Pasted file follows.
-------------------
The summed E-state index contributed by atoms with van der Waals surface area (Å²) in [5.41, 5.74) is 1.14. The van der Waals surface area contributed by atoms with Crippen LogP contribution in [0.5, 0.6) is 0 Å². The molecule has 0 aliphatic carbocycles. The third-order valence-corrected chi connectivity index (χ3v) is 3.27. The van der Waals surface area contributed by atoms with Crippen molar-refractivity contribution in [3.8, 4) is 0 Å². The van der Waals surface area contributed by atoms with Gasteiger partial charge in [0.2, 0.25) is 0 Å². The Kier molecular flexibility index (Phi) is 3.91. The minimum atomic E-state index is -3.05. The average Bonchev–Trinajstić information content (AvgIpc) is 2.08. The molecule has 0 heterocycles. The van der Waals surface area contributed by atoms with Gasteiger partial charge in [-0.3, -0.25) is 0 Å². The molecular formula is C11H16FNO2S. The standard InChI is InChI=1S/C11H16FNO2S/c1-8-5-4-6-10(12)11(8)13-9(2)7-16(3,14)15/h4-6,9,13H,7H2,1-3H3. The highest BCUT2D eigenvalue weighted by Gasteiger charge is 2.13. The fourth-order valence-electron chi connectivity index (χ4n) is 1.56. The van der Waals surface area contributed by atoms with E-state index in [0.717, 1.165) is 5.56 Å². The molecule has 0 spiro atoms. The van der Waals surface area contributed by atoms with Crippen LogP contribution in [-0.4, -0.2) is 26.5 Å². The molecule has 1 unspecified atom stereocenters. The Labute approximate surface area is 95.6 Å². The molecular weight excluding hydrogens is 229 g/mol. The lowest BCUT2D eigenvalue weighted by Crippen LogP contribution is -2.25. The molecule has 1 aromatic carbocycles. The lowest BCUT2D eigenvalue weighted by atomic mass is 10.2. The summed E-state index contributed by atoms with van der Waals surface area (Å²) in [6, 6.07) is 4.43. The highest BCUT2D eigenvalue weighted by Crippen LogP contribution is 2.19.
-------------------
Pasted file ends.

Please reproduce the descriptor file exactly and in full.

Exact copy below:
The summed E-state index contributed by atoms with van der Waals surface area (Å²) in [5.41, 5.74) is 1.14. The van der Waals surface area contributed by atoms with Crippen LogP contribution in [0.5, 0.6) is 0 Å². The molecule has 0 aliphatic carbocycles. The third-order valence-corrected chi connectivity index (χ3v) is 3.27. The van der Waals surface area contributed by atoms with Crippen molar-refractivity contribution in [3.8, 4) is 0 Å². The van der Waals surface area contributed by atoms with Gasteiger partial charge in [0.2, 0.25) is 0 Å². The Kier molecular flexibility index (Phi) is 3.91. The minimum atomic E-state index is -3.05. The average Bonchev–Trinajstić information content (AvgIpc) is 2.08. The molecule has 0 heterocycles. The van der Waals surface area contributed by atoms with Gasteiger partial charge in [-0.3, -0.25) is 0 Å². The molecular formula is C11H16FNO2S. The standard InChI is InChI=1S/C11H16FNO2S/c1-8-5-4-6-10(12)11(8)13-9(2)7-16(3,14)15/h4-6,9,13H,7H2,1-3H3. The highest BCUT2D eigenvalue weighted by Gasteiger charge is 2.13. The fourth-order valence-electron chi connectivity index (χ4n) is 1.56. The van der Waals surface area contributed by atoms with E-state index in [0.717, 1.165) is 5.56 Å². The molecule has 0 spiro atoms. The van der Waals surface area contributed by atoms with Crippen LogP contribution in [-0.4, -0.2) is 26.5 Å². The molecule has 1 unspecified atom stereocenters. The Labute approximate surface area is 95.6 Å². The molecular weight excluding hydrogens is 229 g/mol. The lowest BCUT2D eigenvalue weighted by Crippen LogP contribution is -2.25. The molecule has 1 aromatic carbocycles. The lowest BCUT2D eigenvalue weighted by atomic mass is 10.2. The summed E-state index contributed by atoms with van der Waals surface area (Å²) in [6, 6.07) is 4.43. The highest BCUT2D eigenvalue weighted by Crippen LogP contribution is 2.19.